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Posts Tagged ‘marriage preparation’

Story by Rachel Allee. Photos by Worthington Photography.

In 2013, eight couples exchanged vows during their wedding ceremonies at FBC. Church policy requires couples who have their weddings at the church to undergo some form of premarital counseling before the wedding day. Steve Booth, Associate Pastor, Ministry of Formation, and Lynn Turner, Senior Associate Pastor, Ministry of Community, along with other members of the pastoral staff, invest hours each year helping engaged couples (including the many who choose to have their ceremonies at other locations) dig to the bottom of vital issues that can derail marriages.

Callout-weddingsSteve and Lynn are trained and certified in Prepare/Enrich, an online relationship inventory and assessment tool. They use it to measure engaged and married couples’ strengths and weaknesses and to provide valuable feedback and teach relationship skills. Though not all the staff ministers use Prepare/Enrich, Lynn and Steve enjoy the program and consider it helpful.

bride300px“I have found it to be really thorough and a good stepping off point when we‘re starting off with couples,” Lynn says. The Prepare/Enrich online survey assesses couples in ten core relationship areas, such as finances, spiritual compatibility, and extended family relationships. The survey categorizes the couples’ separate answers into areas of compatibility and incompatibility, and then suggests exercises to shore up the weaknesses. “If they are really struggling with, let’s say, three out of the 10, then there are some suggested things they can do to work on those specific areas and it gives biblical references and scriptural background for how they can incorporate the Bible or the spiritual nature of some of those things into them,” Lynn says. She requires at least four sessions of an hour and a half each: one to introduce and discuss the material, two to work through the results, and one to discuss wedding day plans.

Time after time, Lynn has witnessed the benefits of premarital counseling in the lives of couples. Some have contacted her later and admitted that issues that popped up during counseling turned out to be sticky spots in their marriages. One couple even came to the decision to postpone their wedding and work through some issues that arose during counseling. Lynn encouraged them to get the help they needed, and after a year and a half, they contacted her to say that God was leading them back into marriage.

Steve agrees that premarital counseling has a way of uncovering bigger issues. Common topics that often present problems, like finances, intimacy, or future plans for having children, are usually symptomatic of deeper issues, such as a lack of self-awareness. If there’s time, he likes to help trace an issue back if a counselee doesn’t understand “why something gets kicked up in them every time a particular issue comes up. It might be related to the family of origin or some wound along the way, and they’re just not tuned in enough to know that’s why they get hooked and respond in a certain way to their fiancée.” Another deeper issue is communication and conflict resolution. Often, Steve says, “Couples can’t hear each other. They’re talking a lot. There’s a lot of conversation, but they are not really hearing each other.”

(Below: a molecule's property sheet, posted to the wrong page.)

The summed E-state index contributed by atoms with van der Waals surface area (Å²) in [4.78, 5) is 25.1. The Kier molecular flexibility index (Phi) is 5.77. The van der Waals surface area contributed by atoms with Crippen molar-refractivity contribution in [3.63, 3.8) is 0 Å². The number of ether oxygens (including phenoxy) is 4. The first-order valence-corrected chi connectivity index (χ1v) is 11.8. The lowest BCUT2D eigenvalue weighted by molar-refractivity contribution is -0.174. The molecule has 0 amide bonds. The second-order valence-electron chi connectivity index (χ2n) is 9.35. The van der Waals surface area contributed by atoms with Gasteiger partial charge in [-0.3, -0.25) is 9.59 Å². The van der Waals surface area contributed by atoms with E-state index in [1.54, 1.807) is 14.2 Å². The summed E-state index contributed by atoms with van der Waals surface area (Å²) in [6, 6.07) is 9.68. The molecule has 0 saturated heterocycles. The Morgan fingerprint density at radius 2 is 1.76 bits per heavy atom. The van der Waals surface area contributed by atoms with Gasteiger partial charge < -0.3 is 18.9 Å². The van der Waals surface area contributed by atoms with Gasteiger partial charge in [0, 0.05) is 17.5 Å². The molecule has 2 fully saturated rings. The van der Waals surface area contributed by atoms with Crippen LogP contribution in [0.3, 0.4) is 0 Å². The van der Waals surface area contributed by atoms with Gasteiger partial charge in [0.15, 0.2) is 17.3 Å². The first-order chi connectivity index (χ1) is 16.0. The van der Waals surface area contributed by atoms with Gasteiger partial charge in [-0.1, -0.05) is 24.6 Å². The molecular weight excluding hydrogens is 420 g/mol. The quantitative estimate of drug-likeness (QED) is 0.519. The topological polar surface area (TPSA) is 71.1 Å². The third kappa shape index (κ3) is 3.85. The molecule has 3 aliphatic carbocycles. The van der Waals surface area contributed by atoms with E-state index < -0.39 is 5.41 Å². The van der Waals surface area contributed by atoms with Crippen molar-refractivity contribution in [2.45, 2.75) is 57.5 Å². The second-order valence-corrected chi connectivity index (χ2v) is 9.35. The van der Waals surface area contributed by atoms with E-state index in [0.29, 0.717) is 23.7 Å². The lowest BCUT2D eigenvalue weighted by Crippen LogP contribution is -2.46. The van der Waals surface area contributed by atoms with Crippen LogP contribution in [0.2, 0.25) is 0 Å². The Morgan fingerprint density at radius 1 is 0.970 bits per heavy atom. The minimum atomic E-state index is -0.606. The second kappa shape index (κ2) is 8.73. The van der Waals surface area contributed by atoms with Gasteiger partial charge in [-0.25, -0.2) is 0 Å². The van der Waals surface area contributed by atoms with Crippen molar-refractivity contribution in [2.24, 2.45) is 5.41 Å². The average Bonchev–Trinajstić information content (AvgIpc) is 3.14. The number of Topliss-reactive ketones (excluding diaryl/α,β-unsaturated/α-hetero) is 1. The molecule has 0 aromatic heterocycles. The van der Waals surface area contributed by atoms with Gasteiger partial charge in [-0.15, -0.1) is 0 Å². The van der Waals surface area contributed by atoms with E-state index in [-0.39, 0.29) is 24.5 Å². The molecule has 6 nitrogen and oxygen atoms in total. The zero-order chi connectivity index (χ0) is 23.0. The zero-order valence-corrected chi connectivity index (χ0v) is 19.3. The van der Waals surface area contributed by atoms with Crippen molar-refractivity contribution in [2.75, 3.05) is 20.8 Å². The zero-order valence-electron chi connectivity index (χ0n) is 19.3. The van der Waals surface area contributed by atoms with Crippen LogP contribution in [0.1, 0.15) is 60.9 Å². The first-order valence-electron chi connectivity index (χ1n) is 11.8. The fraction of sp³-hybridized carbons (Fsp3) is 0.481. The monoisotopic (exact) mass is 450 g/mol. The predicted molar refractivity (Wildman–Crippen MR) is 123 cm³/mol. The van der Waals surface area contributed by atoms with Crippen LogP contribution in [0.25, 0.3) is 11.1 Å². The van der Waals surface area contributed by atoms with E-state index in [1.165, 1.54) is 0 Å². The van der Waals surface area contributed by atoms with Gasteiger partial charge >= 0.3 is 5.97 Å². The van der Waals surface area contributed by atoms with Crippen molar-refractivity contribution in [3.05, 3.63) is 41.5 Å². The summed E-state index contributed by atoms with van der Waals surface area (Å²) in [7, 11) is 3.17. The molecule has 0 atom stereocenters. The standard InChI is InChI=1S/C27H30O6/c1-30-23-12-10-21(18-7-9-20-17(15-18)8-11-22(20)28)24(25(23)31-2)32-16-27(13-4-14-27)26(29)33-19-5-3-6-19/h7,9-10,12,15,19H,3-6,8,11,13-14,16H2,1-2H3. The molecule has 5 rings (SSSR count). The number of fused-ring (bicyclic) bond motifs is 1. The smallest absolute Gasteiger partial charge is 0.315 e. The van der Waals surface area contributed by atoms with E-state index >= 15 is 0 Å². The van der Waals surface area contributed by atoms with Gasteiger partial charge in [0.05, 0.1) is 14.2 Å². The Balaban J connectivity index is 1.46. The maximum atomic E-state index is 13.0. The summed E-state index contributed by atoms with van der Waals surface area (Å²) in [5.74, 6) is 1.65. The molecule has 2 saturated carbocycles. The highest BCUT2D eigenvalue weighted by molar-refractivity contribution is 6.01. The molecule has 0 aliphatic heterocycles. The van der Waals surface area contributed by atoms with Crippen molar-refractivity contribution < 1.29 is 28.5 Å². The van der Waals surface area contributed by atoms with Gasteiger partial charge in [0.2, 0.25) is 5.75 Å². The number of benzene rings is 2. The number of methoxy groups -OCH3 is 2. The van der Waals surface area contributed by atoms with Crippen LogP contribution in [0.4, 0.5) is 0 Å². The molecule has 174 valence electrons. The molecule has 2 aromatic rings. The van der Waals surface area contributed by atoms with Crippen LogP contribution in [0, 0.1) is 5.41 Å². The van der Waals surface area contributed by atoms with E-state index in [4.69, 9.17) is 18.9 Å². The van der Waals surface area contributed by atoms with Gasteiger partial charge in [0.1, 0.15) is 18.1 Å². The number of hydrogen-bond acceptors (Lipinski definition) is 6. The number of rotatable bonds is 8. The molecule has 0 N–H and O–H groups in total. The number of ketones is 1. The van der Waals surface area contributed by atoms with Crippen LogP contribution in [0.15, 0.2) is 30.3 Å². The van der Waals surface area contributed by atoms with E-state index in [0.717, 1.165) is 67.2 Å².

Couples can be fearful of counseling sessions, but Lynn likes to tell them that there are no right or wrong answers. Honesty is the best policy, and it’s best to remember that the real work comes after the vows have been said, though that doesn’t negate the value of introducing potential hot-button topics before the wedding day.

Melissa Brooks, who married her husband, Justin, at FBC in 2009, is open about the benefits and limitations of premarital counseling. “Although I appreciated the premarital counseling because it forced us to think about topics that we may not have discussed openly with each other … the real work of a marriage happens long after the wedding,” she says. “Once babies and houses and job changes and money and extended families start to work their way into the marriage, it leaves your relationship vulnerable to circumstances you never would have imagined. Marriages are hard, even for the best matched pairs. You’ve got to work at growing together and toward God in your marriage or it becomes very, very easy to grow apart.”

Steve agrees that a better support system for married couples is needed at FBC, and he hopes that Prepare/Enrich can be implemented church-wide in the future. “Think of it as a checkup program,” he says. Couples would take the Enrich part of the inventory (designed for those who are already married) and then meet together for video feedback and discussions one night a week over multiple weeks. “We are way overdue for offering something to our couples that allows them to focus in on their marriage,” he says.

In the meantime, the FBC pastoral staff does its best to provide a safe, healthy environment for couples to explore some of the unknowns of marriage. Lynn offers up a piece of advice she frequently shares with her counselees: “What if every day, every night, after you get married, before you put your head on the pillow, you turn to the other person and say, ‘How could I have made your life easier today?’ In that way you open the door and give the other person permission to say things that maybe you don’t want to hear. There’s something about that that draws you together. It keeps things open and honest.”

Editor’s note: If you or a family member was married at FBC, please share one of your memories in the Comments box below.

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